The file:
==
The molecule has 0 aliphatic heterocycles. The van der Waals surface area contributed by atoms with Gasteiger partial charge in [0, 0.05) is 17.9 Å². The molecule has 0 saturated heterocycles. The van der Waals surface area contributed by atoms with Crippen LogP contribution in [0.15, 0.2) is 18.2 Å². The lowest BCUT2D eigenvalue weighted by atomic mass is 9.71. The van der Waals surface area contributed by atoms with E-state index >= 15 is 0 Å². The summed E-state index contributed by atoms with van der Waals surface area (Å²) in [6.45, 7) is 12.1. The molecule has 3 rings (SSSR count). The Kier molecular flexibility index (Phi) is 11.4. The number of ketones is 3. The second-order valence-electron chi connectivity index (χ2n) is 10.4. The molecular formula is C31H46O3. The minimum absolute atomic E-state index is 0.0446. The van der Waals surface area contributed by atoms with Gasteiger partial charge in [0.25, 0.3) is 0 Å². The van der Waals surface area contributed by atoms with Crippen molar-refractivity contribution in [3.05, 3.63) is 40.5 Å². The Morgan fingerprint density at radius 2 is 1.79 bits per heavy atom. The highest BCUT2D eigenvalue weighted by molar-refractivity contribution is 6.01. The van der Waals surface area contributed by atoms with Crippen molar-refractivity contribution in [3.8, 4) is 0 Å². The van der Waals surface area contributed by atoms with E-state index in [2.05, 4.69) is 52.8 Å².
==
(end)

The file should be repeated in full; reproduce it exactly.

The molecule has 0 aliphatic heterocycles. The van der Waals surface area contributed by atoms with Gasteiger partial charge in [0, 0.05) is 17.9 Å². The molecule has 0 saturated heterocycles. The van der Waals surface area contributed by atoms with Crippen LogP contribution in [0.15, 0.2) is 18.2 Å². The lowest BCUT2D eigenvalue weighted by atomic mass is 9.71. The van der Waals surface area contributed by atoms with E-state index >= 15 is 0 Å². The summed E-state index contributed by atoms with van der Waals surface area (Å²) in [6.45, 7) is 12.1. The molecule has 3 rings (SSSR count). The Kier molecular flexibility index (Phi) is 11.4. The number of ketones is 3. The second-order valence-electron chi connectivity index (χ2n) is 10.4. The molecular formula is C31H46O3. The minimum absolute atomic E-state index is 0.0446. The van der Waals surface area contributed by atoms with Gasteiger partial charge in [0.25, 0.3) is 0 Å². The van der Waals surface area contributed by atoms with Crippen molar-refractivity contribution in [3.05, 3.63) is 40.5 Å². The Morgan fingerprint density at radius 2 is 1.79 bits per heavy atom. The highest BCUT2D eigenvalue weighted by molar-refractivity contribution is 6.01. The van der Waals surface area contributed by atoms with Crippen molar-refractivity contribution in [3.8, 4) is 0 Å². The van der Waals surface area contributed by atoms with E-state index in [2.05, 4.69) is 52.8 Å².